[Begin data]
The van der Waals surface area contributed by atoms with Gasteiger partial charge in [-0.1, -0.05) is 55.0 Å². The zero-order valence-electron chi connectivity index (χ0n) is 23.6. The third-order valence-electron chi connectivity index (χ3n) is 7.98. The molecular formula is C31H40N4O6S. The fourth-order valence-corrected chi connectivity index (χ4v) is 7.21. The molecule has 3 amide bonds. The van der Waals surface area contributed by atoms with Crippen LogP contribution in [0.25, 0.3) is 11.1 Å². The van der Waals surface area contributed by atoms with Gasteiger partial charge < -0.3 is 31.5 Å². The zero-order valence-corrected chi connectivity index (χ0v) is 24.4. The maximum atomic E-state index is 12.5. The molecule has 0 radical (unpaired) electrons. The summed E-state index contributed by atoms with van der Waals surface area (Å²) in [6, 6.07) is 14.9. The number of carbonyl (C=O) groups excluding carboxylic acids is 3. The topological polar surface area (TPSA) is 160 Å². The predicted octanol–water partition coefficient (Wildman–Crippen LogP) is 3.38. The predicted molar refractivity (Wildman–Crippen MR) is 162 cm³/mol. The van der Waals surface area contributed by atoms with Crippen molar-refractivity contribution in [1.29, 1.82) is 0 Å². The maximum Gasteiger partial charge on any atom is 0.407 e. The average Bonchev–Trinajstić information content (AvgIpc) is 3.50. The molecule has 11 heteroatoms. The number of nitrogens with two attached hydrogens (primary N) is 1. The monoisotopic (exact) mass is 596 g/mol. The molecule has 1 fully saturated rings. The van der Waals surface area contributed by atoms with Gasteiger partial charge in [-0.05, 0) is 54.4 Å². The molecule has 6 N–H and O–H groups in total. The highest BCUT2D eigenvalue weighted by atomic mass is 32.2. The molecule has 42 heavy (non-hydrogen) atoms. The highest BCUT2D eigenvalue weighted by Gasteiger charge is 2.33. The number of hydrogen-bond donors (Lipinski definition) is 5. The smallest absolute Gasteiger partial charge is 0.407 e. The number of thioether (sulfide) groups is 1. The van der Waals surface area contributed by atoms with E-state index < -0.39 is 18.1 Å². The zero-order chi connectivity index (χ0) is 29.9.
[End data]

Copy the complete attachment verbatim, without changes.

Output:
The van der Waals surface area contributed by atoms with Gasteiger partial charge in [-0.1, -0.05) is 55.0 Å². The zero-order valence-electron chi connectivity index (χ0n) is 23.6. The third-order valence-electron chi connectivity index (χ3n) is 7.98. The molecular formula is C31H40N4O6S. The fourth-order valence-corrected chi connectivity index (χ4v) is 7.21. The molecule has 3 amide bonds. The van der Waals surface area contributed by atoms with Crippen LogP contribution in [0.25, 0.3) is 11.1 Å². The van der Waals surface area contributed by atoms with Gasteiger partial charge < -0.3 is 31.5 Å². The zero-order valence-corrected chi connectivity index (χ0v) is 24.4. The maximum atomic E-state index is 12.5. The molecule has 0 radical (unpaired) electrons. The summed E-state index contributed by atoms with van der Waals surface area (Å²) in [6, 6.07) is 14.9. The number of carbonyl (C=O) groups excluding carboxylic acids is 3. The topological polar surface area (TPSA) is 160 Å². The predicted octanol–water partition coefficient (Wildman–Crippen LogP) is 3.38. The predicted molar refractivity (Wildman–Crippen MR) is 162 cm³/mol. The van der Waals surface area contributed by atoms with Crippen molar-refractivity contribution in [1.29, 1.82) is 0 Å². The maximum Gasteiger partial charge on any atom is 0.407 e. The average Bonchev–Trinajstić information content (AvgIpc) is 3.50. The molecule has 11 heteroatoms. The number of nitrogens with two attached hydrogens (primary N) is 1. The monoisotopic (exact) mass is 596 g/mol. The molecule has 1 fully saturated rings. The van der Waals surface area contributed by atoms with Gasteiger partial charge in [-0.05, 0) is 54.4 Å². The molecule has 6 N–H and O–H groups in total. The highest BCUT2D eigenvalue weighted by atomic mass is 32.2. The molecule has 42 heavy (non-hydrogen) atoms. The highest BCUT2D eigenvalue weighted by Gasteiger charge is 2.33. The number of hydrogen-bond donors (Lipinski definition) is 5. The smallest absolute Gasteiger partial charge is 0.407 e. The number of thioether (sulfide) groups is 1. The van der Waals surface area contributed by atoms with E-state index < -0.39 is 18.1 Å². The zero-order chi connectivity index (χ0) is 29.9.